It’s not always easy to know what to do when yours is just one of multiple offers on a property. We take a closer look and find out how to make sure your offer stays on top. Angela Young
Whether a property is listed for auction or has a minimum price attached to it (i.e. “offers above $495,000”), there’s a good chance you could submit an offer only to find yourself thrown into a mix of other potential buyers, all vying for the same property and keen to be the winner.
Multiple-offer situations can seem a little daunting for any buyer, particularly those who avoid auctions because they don’t like the fierce competition.
When offers multiply
Real Estate Institute of Queensland (REIQ) CEO Antonia Mercorella notes that buyers can become very anxious.
“As soon as an agent communicates there are multiple parties interested in buying, [people] can feel a little bit like they’re boxing at shadows,”
she says. “There’s that fear of ‘Am I paying too much?’ or ‘Should I really reveal all my cards here?’ ‘Should I put every dollar I have on the line or should I hold back because I might get a second opportunity?’
“I think it’s really important that buyers ask the question of the agent – is this it? Is this genuinely the only chance I’m going to have? Will I have another opportunity to increase my offer and what is the process you’re going to follow?”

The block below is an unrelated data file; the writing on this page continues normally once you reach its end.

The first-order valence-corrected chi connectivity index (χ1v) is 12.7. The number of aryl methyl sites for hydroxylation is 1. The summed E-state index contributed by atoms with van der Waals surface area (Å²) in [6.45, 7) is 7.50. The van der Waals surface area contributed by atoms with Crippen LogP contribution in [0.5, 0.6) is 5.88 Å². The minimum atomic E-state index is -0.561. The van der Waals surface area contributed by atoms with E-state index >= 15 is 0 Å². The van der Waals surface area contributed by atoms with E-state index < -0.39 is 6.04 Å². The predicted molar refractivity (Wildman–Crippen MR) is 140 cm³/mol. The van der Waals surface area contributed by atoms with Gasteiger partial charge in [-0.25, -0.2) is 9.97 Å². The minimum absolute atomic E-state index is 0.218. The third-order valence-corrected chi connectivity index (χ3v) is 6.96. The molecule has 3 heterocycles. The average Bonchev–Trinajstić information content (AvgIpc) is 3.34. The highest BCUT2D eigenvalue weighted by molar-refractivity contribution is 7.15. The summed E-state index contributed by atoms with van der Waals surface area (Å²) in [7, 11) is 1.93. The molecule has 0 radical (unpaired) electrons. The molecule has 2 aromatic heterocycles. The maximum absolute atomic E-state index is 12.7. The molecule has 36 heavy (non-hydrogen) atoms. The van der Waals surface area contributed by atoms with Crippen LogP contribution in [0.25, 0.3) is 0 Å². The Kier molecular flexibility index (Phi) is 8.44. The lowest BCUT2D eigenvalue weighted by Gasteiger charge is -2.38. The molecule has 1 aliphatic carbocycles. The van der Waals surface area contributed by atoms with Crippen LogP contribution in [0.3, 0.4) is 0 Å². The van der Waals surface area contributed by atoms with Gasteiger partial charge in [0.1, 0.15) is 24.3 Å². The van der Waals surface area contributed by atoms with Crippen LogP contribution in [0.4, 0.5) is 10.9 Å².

Questions, it seems, are definitely a buyer’s friend in the multiple-offer scenario, as Brian Grieg of the Real Estate Institute of Western Australia (REIWA) can testify.
“Buyers should ask as many questions as possible,” he agrees. “REIWA would suggest that buyers ask the question, ‘Are there any other offers that the seller is currently considering?’ and, ‘If I submit an offer, will you be advising me if an alternative offer’s received?'”
When it comes to the regulations, though situations vary state to state,
the general rule is there are no hard and fast rules. While agents must never engage in misleading and deceptive conduct – which would include advising a buyer that multiple offers were on the table when in fact they weren’t – there’s no obligation for an agent to disclose
the number of offers or how much they’re for.
Indeed, it would go against the obligations agents have to the seller, their client. As Mercorella points out: “They have fiduciary duties to their client and ultimately that’s who they’re acting for – the vendor,” she says.
Real Estate Institute of South Australia CEO Greg Troughton explains that divulging the actual amount of another offer is a serious no-no – something that’s known as “a Dutch auction” in the industry.
“[Agents] can and should disclose if there are other offers,” he says, “but not the amounts or conditions of those offers.”
Mercorella adds: “An agent obviously should be willing to assist a buyer to the extent that they can, but if buyers feel like they need some guidance, they should think about perhaps engaging a buyers’ agent to act on their behalf.”
Employing a buyers’ agent is also one way to try and avoid the dreaded prospect of overpaying, something most buyers in a multiple-offer situation fear.